If the AIIB was indeed threatening the American-led multilateral economic order, as its opponents seemed to believe, then its Chinese founders chose a curiously open and co-operative way of doing so.
April 30, 2015
On April 28, the Project on Managing the Atom joined the James Martin Center for Nonproliferation Studies at the Middlebury Institute of International Studies at Monterey, The Netherlands government, and the United Nations Office for Disarmament Affairs (UNODA) in convening nuclear nonproliferation experts from around the world at the United Nations to participate in a Symposium on the 2015 Nonproliferation Treaty (NPT) Review Conference.
April 13, 2015
During a candid conversation at the Harvard Kennedy School, prominent women leaders in the science and media industries recently talked about their efforts to remedy this. They ignited a fervent discussion and identified achievable goals that both professional women and their male and female bosses can work toward. The event, “Sexism, Science, and Science Writing: Promoting Women Leaders in the Lab and the Newsroom,” drew a standing-room-only crowd of more than 100 women and men of all ages—from a female high school student to senior astrophysicists and science writers.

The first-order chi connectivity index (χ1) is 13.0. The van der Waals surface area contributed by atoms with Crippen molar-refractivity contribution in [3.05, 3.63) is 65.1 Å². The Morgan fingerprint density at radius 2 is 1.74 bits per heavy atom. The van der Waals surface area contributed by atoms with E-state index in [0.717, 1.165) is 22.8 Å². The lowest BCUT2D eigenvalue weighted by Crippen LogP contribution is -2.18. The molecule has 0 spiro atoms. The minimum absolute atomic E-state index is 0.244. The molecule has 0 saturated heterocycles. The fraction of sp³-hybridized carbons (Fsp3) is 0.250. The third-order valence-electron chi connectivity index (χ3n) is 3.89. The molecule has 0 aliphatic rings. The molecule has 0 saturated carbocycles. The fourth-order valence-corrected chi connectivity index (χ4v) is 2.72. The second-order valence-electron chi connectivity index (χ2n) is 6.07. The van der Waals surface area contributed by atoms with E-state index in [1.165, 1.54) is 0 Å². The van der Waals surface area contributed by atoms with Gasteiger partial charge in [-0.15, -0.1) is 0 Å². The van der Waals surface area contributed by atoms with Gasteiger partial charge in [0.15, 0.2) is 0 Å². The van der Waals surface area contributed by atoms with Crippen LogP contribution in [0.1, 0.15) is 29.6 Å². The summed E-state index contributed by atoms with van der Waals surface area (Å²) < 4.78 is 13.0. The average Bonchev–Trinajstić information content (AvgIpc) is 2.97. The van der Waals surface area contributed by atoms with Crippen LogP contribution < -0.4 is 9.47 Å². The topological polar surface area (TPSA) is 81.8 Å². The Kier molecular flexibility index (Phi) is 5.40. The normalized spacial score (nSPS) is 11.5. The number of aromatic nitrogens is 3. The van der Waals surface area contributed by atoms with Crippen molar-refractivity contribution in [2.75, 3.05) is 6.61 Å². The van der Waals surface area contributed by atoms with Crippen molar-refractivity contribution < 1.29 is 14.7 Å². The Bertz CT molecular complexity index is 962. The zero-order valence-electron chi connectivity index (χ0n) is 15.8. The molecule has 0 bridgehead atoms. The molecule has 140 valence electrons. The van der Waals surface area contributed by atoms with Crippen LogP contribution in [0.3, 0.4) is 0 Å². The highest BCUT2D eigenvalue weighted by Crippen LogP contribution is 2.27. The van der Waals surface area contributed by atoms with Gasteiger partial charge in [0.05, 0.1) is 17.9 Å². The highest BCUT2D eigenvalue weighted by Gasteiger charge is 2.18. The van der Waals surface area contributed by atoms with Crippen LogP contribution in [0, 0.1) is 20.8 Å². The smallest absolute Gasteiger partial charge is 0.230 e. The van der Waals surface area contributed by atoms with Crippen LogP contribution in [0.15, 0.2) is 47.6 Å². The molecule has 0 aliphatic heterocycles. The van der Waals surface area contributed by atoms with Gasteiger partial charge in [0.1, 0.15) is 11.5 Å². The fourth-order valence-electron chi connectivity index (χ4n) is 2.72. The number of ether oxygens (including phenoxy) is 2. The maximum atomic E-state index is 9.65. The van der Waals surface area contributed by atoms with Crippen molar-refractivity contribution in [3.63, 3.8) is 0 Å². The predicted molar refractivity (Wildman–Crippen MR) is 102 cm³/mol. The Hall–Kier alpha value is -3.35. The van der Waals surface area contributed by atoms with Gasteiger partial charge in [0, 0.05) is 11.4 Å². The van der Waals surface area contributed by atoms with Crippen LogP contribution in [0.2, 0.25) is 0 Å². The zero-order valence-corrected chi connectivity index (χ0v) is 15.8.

March 23, 2015
Innovation for Economic Development is an executive program designed to help leaders enhance global competitiveness, boost the economy, and preserve the environment. Led by renowned authors, leading researchers, and distinguished professors, the program examines strategies and measures for aligning technology and innovation trends with development policy objectives. The 2015 session will explore the critical role senior leaders play in the process of economic catchup and focuses on the prospects of technological leapfrogging
March 23, 2015
Op-Ed, Iran Matters
By Aaron Arnold, Associate, Project on Managing the Atom
In this op-ed for Iran Matters, Aaron Arnold provides a crucial update on the status of the economic sanctions placed on Iran. He argues that in the short term, a lack of sanctions relief will continue to damage the Iranian economy and undercut efforts by the Rouhani Administration to revitalize growth. However, he points out that new developments in the global economy, such as the creation of an alternative to the SWIFT financial messaging system pushed by Russia and China, will possibly degrade the effectiveness of sanctions in the long run.
Newsletter Article, Belfer Center Newsletter
Our faculty and fellows are immersed in studying and solving some of the world's toughtest policy challenges. Amid that sobering work, they sometimes spot positive developments. We asked them to share these findings in this new feature.
Journal Article, International Security, issue 3, volume 39
The Chinese cyber threat to the United States has been exaggerated. China's cyber capabilities are outmatched by those of the West, and Beijing reaps too many benefits from the internet's liberal norms to attempt to seriously undermine them.